Hewlett-Packard's quarterly revenue and forecasts beat Wall Street expectations Thursday, as it continued to cut costs under CEO Meg Whitman's turnaround plan.
HP shares rallied following the announcement, and were up more than 5 percent in pre-market trading Friday. (Click here for the latest pre-market quotes.)
Whitman, who took the helm over a year ago after a failed bid to become governor of California, has launched a years-long turnaround to recapture some of the Silicon Valley icon's former growth trajectory.
She said on Thursday the company's efforts were gaining traction, but "there's still a lot of work to do to generate the kind of growth we want to see."
"The turnaround is on track, and we did better than we expected that we would," she told analysts on a conference call after HP reported its quarterly results. "The patient showed some signs of improvement, and I think we should be encouraged."
Whitman also said reiterated that HP has no plans for a break-up of the company and the PC business is one that the company needs to be in, but it needs to "reallocate resources from the core PC business to mobile" and other services.
HP's fiscal first-quarter revenue shrank 6 percent to $28.4 billion in a flat to shrinking personal computing market, but it beat the $27.8 billion Wall Street analysts had expected on average.
Net income fell 16 percent to $1.23 billion, or 63 cents a share, from $1.47 billion, or 73 cents a share, a year earlier.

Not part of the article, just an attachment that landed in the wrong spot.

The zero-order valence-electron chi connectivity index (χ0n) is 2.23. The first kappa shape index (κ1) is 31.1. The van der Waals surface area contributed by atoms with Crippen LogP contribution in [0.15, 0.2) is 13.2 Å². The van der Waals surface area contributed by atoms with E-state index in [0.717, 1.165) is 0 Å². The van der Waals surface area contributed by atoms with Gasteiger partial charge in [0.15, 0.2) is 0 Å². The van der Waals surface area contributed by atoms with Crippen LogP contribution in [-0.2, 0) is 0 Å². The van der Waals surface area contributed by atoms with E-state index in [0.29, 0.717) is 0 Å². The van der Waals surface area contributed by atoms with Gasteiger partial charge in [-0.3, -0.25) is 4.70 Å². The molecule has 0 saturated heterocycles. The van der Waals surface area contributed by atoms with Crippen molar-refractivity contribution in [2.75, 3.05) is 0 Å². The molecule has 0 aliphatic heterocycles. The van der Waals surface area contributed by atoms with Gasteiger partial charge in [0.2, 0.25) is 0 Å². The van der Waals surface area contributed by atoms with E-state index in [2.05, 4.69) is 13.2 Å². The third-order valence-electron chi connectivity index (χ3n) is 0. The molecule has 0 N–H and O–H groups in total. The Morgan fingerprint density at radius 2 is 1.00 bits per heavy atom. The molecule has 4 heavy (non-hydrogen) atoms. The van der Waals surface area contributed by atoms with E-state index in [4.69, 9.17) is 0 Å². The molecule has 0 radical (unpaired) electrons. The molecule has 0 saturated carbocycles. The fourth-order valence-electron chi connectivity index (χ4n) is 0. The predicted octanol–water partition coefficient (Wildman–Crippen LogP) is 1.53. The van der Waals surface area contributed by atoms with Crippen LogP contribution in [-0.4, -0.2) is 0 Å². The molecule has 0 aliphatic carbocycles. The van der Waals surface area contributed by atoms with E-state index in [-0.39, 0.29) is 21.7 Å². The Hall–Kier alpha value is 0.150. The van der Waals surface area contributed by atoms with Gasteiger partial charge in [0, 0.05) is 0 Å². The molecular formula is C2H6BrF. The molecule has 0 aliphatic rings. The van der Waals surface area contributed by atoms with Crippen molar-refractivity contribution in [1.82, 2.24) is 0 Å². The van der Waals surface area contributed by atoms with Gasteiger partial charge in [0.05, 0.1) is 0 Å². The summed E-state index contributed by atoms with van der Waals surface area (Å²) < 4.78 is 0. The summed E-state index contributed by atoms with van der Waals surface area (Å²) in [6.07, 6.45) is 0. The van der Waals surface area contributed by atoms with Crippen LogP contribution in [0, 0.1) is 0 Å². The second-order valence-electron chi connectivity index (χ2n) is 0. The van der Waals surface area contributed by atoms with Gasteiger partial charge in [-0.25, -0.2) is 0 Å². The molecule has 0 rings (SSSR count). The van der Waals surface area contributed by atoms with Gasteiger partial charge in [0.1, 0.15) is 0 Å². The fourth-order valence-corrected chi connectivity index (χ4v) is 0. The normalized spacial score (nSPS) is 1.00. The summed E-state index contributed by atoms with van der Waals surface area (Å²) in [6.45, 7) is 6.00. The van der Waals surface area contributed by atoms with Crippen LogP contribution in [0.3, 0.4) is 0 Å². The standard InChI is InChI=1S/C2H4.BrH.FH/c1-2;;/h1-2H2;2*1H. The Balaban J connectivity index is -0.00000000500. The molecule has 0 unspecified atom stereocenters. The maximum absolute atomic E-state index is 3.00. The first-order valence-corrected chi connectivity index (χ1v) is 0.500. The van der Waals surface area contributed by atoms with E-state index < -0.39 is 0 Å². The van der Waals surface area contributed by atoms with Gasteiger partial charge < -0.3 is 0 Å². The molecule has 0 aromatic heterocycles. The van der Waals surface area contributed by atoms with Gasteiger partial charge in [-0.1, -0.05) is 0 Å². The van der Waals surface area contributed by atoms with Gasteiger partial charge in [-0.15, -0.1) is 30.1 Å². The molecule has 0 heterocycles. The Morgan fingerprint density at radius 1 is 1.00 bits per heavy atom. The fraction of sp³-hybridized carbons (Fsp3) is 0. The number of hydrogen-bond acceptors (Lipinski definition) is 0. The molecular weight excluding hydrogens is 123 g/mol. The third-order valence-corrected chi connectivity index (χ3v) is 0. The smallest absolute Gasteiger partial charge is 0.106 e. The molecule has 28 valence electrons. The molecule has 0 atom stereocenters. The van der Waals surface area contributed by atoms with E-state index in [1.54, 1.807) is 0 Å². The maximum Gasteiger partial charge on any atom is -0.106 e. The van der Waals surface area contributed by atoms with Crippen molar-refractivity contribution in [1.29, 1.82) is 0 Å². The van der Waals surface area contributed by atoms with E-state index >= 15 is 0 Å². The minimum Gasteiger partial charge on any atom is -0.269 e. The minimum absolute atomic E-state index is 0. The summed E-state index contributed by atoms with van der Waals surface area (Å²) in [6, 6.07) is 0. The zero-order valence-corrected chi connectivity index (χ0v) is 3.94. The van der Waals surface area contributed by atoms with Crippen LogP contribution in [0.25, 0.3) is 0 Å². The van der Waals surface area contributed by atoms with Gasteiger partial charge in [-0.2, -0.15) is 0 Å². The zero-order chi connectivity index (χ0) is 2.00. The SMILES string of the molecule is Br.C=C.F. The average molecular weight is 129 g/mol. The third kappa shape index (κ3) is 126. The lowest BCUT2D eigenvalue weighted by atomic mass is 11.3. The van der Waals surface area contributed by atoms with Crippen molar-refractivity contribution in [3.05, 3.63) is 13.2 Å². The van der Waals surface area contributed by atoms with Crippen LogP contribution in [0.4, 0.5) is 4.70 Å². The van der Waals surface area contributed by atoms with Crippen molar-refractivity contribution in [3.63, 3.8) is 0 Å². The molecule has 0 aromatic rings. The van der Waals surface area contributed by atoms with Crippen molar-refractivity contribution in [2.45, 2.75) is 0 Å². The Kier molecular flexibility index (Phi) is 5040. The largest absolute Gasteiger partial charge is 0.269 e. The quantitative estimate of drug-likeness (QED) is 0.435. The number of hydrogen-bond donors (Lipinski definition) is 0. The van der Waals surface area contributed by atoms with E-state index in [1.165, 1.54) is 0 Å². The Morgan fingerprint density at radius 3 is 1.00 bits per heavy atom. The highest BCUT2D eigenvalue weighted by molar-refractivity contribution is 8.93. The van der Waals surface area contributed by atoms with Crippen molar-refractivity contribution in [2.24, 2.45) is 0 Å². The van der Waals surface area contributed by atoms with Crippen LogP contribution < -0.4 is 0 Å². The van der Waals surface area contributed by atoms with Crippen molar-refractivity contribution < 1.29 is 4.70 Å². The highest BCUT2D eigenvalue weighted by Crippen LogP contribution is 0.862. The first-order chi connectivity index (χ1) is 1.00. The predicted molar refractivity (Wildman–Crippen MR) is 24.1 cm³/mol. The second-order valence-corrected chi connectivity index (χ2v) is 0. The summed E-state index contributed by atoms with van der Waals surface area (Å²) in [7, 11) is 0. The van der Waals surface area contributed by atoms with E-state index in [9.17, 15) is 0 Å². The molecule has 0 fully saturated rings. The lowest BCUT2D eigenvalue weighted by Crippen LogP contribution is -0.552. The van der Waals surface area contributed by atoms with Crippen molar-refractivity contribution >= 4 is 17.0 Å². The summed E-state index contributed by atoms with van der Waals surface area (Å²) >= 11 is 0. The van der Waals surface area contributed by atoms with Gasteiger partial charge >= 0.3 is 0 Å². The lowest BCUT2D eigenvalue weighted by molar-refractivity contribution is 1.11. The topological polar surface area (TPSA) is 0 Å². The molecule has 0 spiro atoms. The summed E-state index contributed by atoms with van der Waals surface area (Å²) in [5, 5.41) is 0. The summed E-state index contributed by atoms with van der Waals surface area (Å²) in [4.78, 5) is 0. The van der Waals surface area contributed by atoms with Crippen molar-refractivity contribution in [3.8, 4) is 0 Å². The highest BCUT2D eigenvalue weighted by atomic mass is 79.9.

HP is struggling to shore up its credibility on Wall Street while battling shrinking margins in an increasingly cut-throat PC market and cautious corporate IT spending. Like Dell, HP is also struggling to sustain sales growth as smartphones and tablets surge in popularity.
Forrester analyst Frank Gillett said despite signs of progress, the business atmosphere — with PCs in decline — is challenging for HP.
"For HP, it's a multi-year journey and this is just one step," Gillett said. "They have a long road ahead."
Gillett said HP's data center business could recover faster than its PC business.
Underscoring the severity of the industry's woes, Dell on Tuesday reported a 31 percent drop in profit as sales fell in virtually every major business division. CEO Whitman in October had warned of a tough 2013, with earnings set to decline steeply.
Trading volume surged in the final hour of trading before the announcement — a more than 500 percent increase from average hourly volume Thursday and surpassing 15 million transactions (see chart).
Revenue Down Across Buisiness Line
Revenue declined across all of HP's main business divisions. Networking was the sole bright spot, with sales rising 4 percent during the quarter.
Sales in the personal systems division, which includes PCs, slid 8 percent to $8.2 billion, while printing revenue fell 5 percent to $5.92 billion.
HP estimated fiscal second quarter earnings per share of 80 to 82 cents, higher than the average Wall Street forecast of 77 cents.
HP has suffered years of turbulence. Whitman became HP's third CEO in as many years after Leo Apotheker's abrupt dismissal. She is trying to revitalize the former industry icon via layoffs, cost cutting, and expansion into areas with longer-term potential such as enterprise computing services.
HP is laying off 29,000 employees over the next two years and has written off $10.8 billion mostly related to the writedown of its EDS services business. About 15,300 employees have left HP so far and the company is on track with its job cuts plan, HP Chief Financial Officer Cathie Lesjak said in an interview.
HP has lost more than two-thirds of its market value since 2010, when its capitalization topped out at about $104.5 billion. The company is now valued at about $32 billion.
Since Whitman took the helm in September 2011, the stock has fallen about 25 percent.